(Editor’s Note: Today we revisit a 2011 post from Phil Davis that asked important questions about access to the scholarly literature that remain unanswered today. Funding agency mandates for Open Access are usually based on a notion that there are clear benefits to broadening access to research papers. The RCUK, for example, begins their policy page with this statement: “Free and open access to publicly-funded research offers significant social and economic benefits.” That may seem fairly obvious, but it remains something of a conjecture. To my knowledge, there have been no evidence-based studies to quantify those lacking access, nor any concrete definitions of exactly what level of social and economic benefit is expected to result. Without these sorts of data and the guidelines they can provide, policy-making becomes a trial and error process. The more we can learn about realistic goals and underserved researchers, the better all involved can formulate plans to achieve those goals and meet those researchers’ needs.)
Is there really a crisis in access to the scientific literature? The answer is largely a matter of perspective.
If you ask librarians, the answer would be a resounding, “Yes!” Faced with stagnating and declining acquisition budgets and a growing production of scientific literature, librarians have been forced to make hard decisions on what to keep and what to cancel. As someone who conducted three journal cancellation projections, I have first-hand experience that these decisions are never easy to make, and each year, they only get harder. There is only so far you can go before the ability of the library to provide core titles to its researchers becomes compromised.
If you ask researchers, however, you may hear a resounding, “No!” Big Deals have provided readers with access to more titles than ever before, and many subscription-access journals now provide hybrid open access publishing models. The number of open access journals and articles has been steadily increasing, as are the number of articles made freely-accessible through voluntary or mandated policies to self-archive. Add to this a growing list of programs that provide free access to developing countries, free access to backfiles, free access to research articles, and articles selected by editors to have important public health implications, and the access landscape starts looking very different.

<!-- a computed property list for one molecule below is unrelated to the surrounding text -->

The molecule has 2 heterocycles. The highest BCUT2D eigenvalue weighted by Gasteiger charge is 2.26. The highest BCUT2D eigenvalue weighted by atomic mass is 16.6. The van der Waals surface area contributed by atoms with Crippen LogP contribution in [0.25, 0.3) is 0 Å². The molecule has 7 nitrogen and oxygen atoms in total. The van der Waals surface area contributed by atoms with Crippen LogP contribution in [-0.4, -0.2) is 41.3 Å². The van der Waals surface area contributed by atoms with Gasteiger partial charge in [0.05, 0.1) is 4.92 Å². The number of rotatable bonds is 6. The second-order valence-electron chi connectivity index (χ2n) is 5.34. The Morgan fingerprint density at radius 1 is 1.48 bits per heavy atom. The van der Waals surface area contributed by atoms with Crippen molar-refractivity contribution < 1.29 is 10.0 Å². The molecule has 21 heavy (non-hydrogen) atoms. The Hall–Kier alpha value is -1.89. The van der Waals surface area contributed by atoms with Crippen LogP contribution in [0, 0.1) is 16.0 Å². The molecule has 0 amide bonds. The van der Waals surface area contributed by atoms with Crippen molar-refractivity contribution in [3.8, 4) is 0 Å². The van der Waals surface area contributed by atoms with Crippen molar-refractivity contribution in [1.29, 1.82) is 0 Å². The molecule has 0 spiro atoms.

From the perspective of readers, the world of access looks a lot different than the perspective of librarians.
In an article published in the July issue of the Journal of the Medical Library Association, “The Impact of Free Access to the Scientific Literature: A Review of Recent Research,” Bill Walters and I review the existing research on the access problem and the impact of free access on the behavior of scientists as readers and authors. We also examine the extent to which the biomedical literature is used by the general public.
We report that there is little evidence to support the idea that there is a crisis in access to the scholarly literature, although this statement does come with a big caveat: most of the studies to date have focused on the behavior and opinion of scientific authors, most of whom are located at institutions with excellent access to the scientific literature.
In building the answer to this larger picture puzzle, we also found many missing pieces. For inquisitive graduate students looking for interesting research topics, the field is wide open.
First, little is known about whether free access is making a difference in non-research contexts–in teaching, clinical, extension, government and industry settings.
Second, there is a lack of understanding on the use of the primary scholarly literature by the lay public. We know that the public searches the Internet for health and medical topics, but their use of the Internet appears to be limited to public-directed summaries, such as those available at MedlinePlus and social media sites that help facilitate patient interest groups.
Last, most of what we know about access to the literature is provided through traditional channels–publishers and library intermediaries. If peer-to-peer sharing of scientific articles resembles the sharing of other forms of media–such as music and video–publisher website usage may capture only a small channel in a diverse multi-channel environment.
I’m no Pollyanna, and do not, for one instant, believe that access conditions are perfect. Access to the scientific literature could always be better. On the other hand, the data simply do not support a widely vocalized view that there is a crisis in access (or in scholarly communication in general).
The problem with getting an accurate view on the access situation is that the messages we hear are dominated by advocates and astroturfers — individuals who want to change the system and those who wish to profit from such a changed system. As David Crotty argued recently, it’s difficult to distinguish prescient views from outliers when the status quo remains largely silent.
Those who work for the complaints department know that silence usually means satisfied.